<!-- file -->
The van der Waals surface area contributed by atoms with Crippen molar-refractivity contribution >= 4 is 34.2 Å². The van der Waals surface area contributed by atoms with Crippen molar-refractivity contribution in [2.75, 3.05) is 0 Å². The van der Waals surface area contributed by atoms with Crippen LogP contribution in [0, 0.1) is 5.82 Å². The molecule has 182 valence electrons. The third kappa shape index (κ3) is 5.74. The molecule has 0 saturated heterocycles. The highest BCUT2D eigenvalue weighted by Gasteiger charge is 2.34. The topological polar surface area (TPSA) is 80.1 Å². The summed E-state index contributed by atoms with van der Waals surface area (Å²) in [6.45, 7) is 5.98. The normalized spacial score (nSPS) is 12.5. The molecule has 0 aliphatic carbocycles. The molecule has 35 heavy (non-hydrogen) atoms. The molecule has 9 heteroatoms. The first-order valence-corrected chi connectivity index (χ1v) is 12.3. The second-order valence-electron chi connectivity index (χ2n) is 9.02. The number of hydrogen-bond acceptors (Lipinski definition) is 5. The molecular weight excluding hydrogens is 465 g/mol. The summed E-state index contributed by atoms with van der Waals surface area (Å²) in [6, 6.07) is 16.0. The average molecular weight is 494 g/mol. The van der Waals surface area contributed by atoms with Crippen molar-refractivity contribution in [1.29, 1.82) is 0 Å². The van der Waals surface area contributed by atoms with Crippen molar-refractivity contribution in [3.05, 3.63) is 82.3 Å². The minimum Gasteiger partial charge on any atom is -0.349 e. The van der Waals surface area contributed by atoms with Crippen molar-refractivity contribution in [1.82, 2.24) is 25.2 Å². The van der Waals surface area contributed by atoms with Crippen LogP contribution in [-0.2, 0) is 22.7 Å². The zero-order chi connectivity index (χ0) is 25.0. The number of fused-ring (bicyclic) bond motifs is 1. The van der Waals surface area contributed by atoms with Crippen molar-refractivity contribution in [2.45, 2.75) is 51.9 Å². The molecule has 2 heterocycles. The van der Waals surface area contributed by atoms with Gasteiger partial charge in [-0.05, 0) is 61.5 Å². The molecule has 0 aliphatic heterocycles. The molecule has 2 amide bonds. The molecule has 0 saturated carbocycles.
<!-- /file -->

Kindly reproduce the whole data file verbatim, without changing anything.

The van der Waals surface area contributed by atoms with Crippen molar-refractivity contribution >= 4 is 34.2 Å². The van der Waals surface area contributed by atoms with Crippen molar-refractivity contribution in [2.75, 3.05) is 0 Å². The van der Waals surface area contributed by atoms with Crippen LogP contribution in [0, 0.1) is 5.82 Å². The molecule has 182 valence electrons. The third kappa shape index (κ3) is 5.74. The molecule has 0 saturated heterocycles. The highest BCUT2D eigenvalue weighted by Gasteiger charge is 2.34. The topological polar surface area (TPSA) is 80.1 Å². The summed E-state index contributed by atoms with van der Waals surface area (Å²) in [6.45, 7) is 5.98. The normalized spacial score (nSPS) is 12.5. The molecule has 0 aliphatic carbocycles. The molecule has 35 heavy (non-hydrogen) atoms. The molecule has 9 heteroatoms. The first-order valence-corrected chi connectivity index (χ1v) is 12.3. The second-order valence-electron chi connectivity index (χ2n) is 9.02. The number of hydrogen-bond acceptors (Lipinski definition) is 5. The molecular weight excluding hydrogens is 465 g/mol. The summed E-state index contributed by atoms with van der Waals surface area (Å²) in [6, 6.07) is 16.0. The average molecular weight is 494 g/mol. The van der Waals surface area contributed by atoms with Crippen molar-refractivity contribution in [1.29, 1.82) is 0 Å². The van der Waals surface area contributed by atoms with Crippen molar-refractivity contribution in [3.05, 3.63) is 82.3 Å². The minimum Gasteiger partial charge on any atom is -0.349 e. The van der Waals surface area contributed by atoms with Crippen molar-refractivity contribution in [1.82, 2.24) is 25.2 Å². The van der Waals surface area contributed by atoms with Crippen LogP contribution in [-0.2, 0) is 22.7 Å². The zero-order chi connectivity index (χ0) is 25.0. The number of fused-ring (bicyclic) bond motifs is 1. The van der Waals surface area contributed by atoms with Crippen molar-refractivity contribution in [2.45, 2.75) is 51.9 Å². The molecule has 2 heterocycles. The van der Waals surface area contributed by atoms with Gasteiger partial charge in [-0.05, 0) is 61.5 Å². The molecule has 0 aliphatic heterocycles. The molecule has 2 amide bonds. The molecule has 0 saturated carbocycles.